Co-op Health warns against stockpiling medication in wake of COVID-19

23 March 2020

  • Leaders at Co-op Health are warning of the dangers of stockpiling medication in midst of COVID-19
  • A third of Brits (33%) never get rid of left over medication
  • 1 in 7 people have taken prescription medication that wasn’t prescribed for them

As fear sets in amongst Brits amidst the COVID-19 crisis and many begin to stockpile essentials, Co-op Health is encouraging people not to hoard medication or use it past its expiry date.

Research conducted by Co-op Health last year revealed that we are a nation of healthcare hoarders, with over a third of Brits (33%) admitting they never get rid of left over medication and a further third (33%) confess to having used medication past its expiry date.¹

When asked why they would resort to using old medication, almost half (48%) of Brits didn’t realise it was out of date, a quarter (25%) presumed it would still be safe to take and a tenth (13%) didn’t need it at the time they bought it. Painkillers (27%), cold and flu remedies (26%) and antiseptic (26%) were amongst those most likely to be kept past their expiry date.

In terms of the reasons why, almost three quarters (70%) of Brits admitted that wasting medication makes them feel as though they’re draining NHS money. A further quarter (27%) feel it could have been given to someone else. Despite this, people are still over ordering prescriptions and failing to complete courses of medication.

A fifth (22%) of those who didn’t finish their medication felt the consequences, admitting they didn’t get better and had to get another prescription as a result.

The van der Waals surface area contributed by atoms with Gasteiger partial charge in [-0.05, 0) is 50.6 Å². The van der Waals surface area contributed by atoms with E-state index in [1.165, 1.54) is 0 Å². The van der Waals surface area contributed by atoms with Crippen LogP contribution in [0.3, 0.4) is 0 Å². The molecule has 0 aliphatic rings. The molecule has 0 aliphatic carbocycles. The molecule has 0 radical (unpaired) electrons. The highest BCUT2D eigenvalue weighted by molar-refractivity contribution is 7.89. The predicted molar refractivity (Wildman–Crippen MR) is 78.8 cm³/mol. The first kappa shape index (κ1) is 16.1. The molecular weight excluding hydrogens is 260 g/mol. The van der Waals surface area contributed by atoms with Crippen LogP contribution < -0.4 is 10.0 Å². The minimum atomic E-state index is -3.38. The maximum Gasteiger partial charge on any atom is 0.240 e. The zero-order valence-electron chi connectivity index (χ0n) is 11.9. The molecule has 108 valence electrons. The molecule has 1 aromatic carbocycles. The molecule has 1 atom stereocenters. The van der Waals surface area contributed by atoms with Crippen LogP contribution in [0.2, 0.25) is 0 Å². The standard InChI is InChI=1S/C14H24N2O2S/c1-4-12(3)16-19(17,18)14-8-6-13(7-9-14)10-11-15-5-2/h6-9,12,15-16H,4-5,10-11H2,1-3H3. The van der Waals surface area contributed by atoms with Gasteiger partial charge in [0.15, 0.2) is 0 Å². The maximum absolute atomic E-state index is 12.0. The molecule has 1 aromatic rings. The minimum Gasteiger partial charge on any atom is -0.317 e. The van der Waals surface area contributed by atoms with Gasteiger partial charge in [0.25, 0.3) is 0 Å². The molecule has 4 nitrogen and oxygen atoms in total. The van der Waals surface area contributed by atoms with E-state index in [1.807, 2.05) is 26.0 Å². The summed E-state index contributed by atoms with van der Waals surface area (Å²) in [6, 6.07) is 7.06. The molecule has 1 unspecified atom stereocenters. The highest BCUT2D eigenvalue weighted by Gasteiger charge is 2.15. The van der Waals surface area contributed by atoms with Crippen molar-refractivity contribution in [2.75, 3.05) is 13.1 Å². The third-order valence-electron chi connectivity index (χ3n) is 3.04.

Naila Dad, Pharmacy Superintendent at Co-op Health said: “We know that people are concerned about accessing medication, but taking out of date medicines or someone else’s can be extremely dangerous.

The official advice from the NHS is to ensure you have what is needed to see through a potential isolation period, but not to stockpile beyond that point. For those worried about availability and unable to leave their homes, we want to reassure people that we can deliver repeat medication safely and conveniently to homes across the UK if they would prefer not to travel to a pharmacy.”

As a nation of recyclers, over one in seven (14%) of those surveyed have taken prescription medication that wasn’t prescribed for them. Over half (54%) said they did so because a family member or friend had given it to them, a third (32%) had taken them before so felt it would work and almost a fifth (18%) simply didn’t have time to go to their GP to pick up a prescription for themselves.

As a means of helping people efficiently look after their health, the Co-op Health app enables people to manage their own repeat prescriptions without having to go into, or phone up, a surgery. Instead, people can choose what medication they need to order and how they want to get hold of it – whether that’s delivered to their home, work or to their local pharmacy.

Top 5 tips on managing your medication, from Naila Dad, Pharmacy Superintendent at Co-op Health:

  • Always check the expiry date on medication before taking it
  • Do not share prescribed medication
  • Always finish a course of prescribed medication – even if you start to feel better before completing it
  • Order via an app to manage your own repeat prescriptions in real time, ordering them as and when you need them and reducing waste in the process
  • To safely dispose of any medication, always return it to a pharmacist


For more information contact:

Maya Powell: / 07773096851

Emily Penkett: / 07738621201

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Notes to Editors

¹Research was conducted among 2,000 UK adults with ICM on behalf of Co-op Health in June 2019 A selection of high res images are available

About the Co-op

The Co-op is one of the world’s largest consumer co-operatives with interests across food, funerals, health, insurance and legal services. It has a clear purpose of championing a better way of doing business for you and your communities.

Owned by millions of UK consumers, the Co-op operates 2,600 food stores, over 1,000 funeral homes and it provides products to over 5,100 other stores, including those run by independent co-operative societies and through its wholesale business, Nisa Retail Limited. It has more than 63,000 colleagues and an annual revenue of £9.5bn.